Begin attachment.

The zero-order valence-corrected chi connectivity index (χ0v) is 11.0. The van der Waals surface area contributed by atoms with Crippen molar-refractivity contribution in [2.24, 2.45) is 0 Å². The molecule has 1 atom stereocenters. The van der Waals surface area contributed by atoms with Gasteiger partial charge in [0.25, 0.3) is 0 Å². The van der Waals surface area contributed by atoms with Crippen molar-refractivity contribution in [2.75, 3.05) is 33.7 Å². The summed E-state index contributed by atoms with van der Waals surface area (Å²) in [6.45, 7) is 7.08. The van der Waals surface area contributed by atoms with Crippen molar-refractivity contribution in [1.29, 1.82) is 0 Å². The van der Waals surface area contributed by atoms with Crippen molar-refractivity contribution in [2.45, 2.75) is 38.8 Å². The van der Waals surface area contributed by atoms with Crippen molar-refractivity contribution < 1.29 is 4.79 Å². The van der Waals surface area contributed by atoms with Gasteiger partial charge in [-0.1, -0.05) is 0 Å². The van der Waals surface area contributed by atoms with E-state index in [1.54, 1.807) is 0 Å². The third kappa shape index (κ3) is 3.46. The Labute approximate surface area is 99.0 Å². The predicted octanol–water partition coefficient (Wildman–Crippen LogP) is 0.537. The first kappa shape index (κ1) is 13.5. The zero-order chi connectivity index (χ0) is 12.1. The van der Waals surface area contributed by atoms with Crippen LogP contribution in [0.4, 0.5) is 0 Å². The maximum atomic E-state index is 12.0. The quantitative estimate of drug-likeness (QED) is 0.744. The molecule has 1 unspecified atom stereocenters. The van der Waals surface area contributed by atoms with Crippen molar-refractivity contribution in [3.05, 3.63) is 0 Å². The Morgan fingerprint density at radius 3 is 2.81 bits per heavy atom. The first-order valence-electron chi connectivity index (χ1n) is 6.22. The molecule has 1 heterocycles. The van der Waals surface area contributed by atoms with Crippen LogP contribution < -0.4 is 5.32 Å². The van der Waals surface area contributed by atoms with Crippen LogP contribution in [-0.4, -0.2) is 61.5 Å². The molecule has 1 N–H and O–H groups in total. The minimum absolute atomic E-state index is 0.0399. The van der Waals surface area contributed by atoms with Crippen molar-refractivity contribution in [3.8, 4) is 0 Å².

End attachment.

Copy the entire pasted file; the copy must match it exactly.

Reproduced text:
The zero-order valence-corrected chi connectivity index (χ0v) is 11.0. The van der Waals surface area contributed by atoms with Crippen molar-refractivity contribution in [2.24, 2.45) is 0 Å². The molecule has 1 atom stereocenters. The van der Waals surface area contributed by atoms with Gasteiger partial charge in [0.25, 0.3) is 0 Å². The van der Waals surface area contributed by atoms with Crippen molar-refractivity contribution in [2.75, 3.05) is 33.7 Å². The summed E-state index contributed by atoms with van der Waals surface area (Å²) in [6.45, 7) is 7.08. The van der Waals surface area contributed by atoms with Crippen molar-refractivity contribution in [1.29, 1.82) is 0 Å². The van der Waals surface area contributed by atoms with Crippen molar-refractivity contribution in [2.45, 2.75) is 38.8 Å². The van der Waals surface area contributed by atoms with Crippen molar-refractivity contribution < 1.29 is 4.79 Å². The van der Waals surface area contributed by atoms with Gasteiger partial charge in [-0.1, -0.05) is 0 Å². The van der Waals surface area contributed by atoms with E-state index in [1.54, 1.807) is 0 Å². The third kappa shape index (κ3) is 3.46. The Labute approximate surface area is 99.0 Å². The predicted octanol–water partition coefficient (Wildman–Crippen LogP) is 0.537. The first kappa shape index (κ1) is 13.5. The zero-order chi connectivity index (χ0) is 12.1. The van der Waals surface area contributed by atoms with Crippen LogP contribution in [0.4, 0.5) is 0 Å². The maximum atomic E-state index is 12.0. The quantitative estimate of drug-likeness (QED) is 0.744. The molecule has 1 unspecified atom stereocenters. The van der Waals surface area contributed by atoms with Crippen molar-refractivity contribution in [3.05, 3.63) is 0 Å². The Morgan fingerprint density at radius 3 is 2.81 bits per heavy atom. The first-order valence-electron chi connectivity index (χ1n) is 6.22. The molecule has 1 heterocycles. The van der Waals surface area contributed by atoms with Crippen LogP contribution < -0.4 is 5.32 Å². The van der Waals surface area contributed by atoms with Crippen LogP contribution in [-0.4, -0.2) is 61.5 Å². The molecule has 1 N–H and O–H groups in total. The minimum absolute atomic E-state index is 0.0399. The van der Waals surface area contributed by atoms with Crippen molar-refractivity contribution in [3.8, 4) is 0 Å².